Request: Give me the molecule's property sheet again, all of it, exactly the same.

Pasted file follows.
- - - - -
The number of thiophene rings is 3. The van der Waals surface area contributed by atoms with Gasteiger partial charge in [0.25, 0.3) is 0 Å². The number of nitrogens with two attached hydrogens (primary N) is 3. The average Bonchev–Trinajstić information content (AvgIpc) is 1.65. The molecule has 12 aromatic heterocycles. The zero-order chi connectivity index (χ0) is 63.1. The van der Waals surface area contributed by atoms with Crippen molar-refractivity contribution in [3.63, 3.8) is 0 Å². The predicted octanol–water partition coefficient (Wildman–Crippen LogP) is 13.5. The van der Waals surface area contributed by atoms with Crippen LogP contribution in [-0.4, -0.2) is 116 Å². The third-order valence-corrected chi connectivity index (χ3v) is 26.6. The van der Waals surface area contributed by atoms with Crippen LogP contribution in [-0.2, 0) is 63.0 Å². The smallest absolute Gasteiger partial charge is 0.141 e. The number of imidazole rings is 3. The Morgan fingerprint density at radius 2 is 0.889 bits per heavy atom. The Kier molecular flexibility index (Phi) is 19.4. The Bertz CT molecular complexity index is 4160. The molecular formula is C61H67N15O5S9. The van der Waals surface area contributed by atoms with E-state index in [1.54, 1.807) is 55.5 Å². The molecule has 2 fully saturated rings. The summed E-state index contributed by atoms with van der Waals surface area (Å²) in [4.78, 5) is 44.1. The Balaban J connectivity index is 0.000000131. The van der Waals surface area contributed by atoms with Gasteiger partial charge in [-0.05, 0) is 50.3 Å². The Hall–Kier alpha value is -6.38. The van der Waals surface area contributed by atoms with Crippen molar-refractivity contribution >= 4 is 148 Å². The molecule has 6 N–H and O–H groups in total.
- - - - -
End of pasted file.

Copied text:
The number of thiophene rings is 3. The van der Waals surface area contributed by atoms with Gasteiger partial charge in [0.25, 0.3) is 0 Å². The number of nitrogens with two attached hydrogens (primary N) is 3. The average Bonchev–Trinajstić information content (AvgIpc) is 1.65. The molecule has 12 aromatic heterocycles. The zero-order chi connectivity index (χ0) is 63.1. The van der Waals surface area contributed by atoms with Crippen molar-refractivity contribution in [3.63, 3.8) is 0 Å². The predicted octanol–water partition coefficient (Wildman–Crippen LogP) is 13.5. The van der Waals surface area contributed by atoms with Crippen LogP contribution in [-0.4, -0.2) is 116 Å². The third-order valence-corrected chi connectivity index (χ3v) is 26.6. The van der Waals surface area contributed by atoms with Crippen LogP contribution in [-0.2, 0) is 63.0 Å². The smallest absolute Gasteiger partial charge is 0.141 e. The number of imidazole rings is 3. The Morgan fingerprint density at radius 2 is 0.889 bits per heavy atom. The Kier molecular flexibility index (Phi) is 19.4. The Bertz CT molecular complexity index is 4160. The molecular formula is C61H67N15O5S9. The van der Waals surface area contributed by atoms with E-state index in [1.54, 1.807) is 55.5 Å². The molecule has 2 fully saturated rings. The summed E-state index contributed by atoms with van der Waals surface area (Å²) in [4.78, 5) is 44.1. The Balaban J connectivity index is 0.000000131. The van der Waals surface area contributed by atoms with Gasteiger partial charge in [-0.05, 0) is 50.3 Å². The Hall–Kier alpha value is -6.38. The van der Waals surface area contributed by atoms with Crippen molar-refractivity contribution >= 4 is 148 Å². The molecule has 6 N–H and O–H groups in total.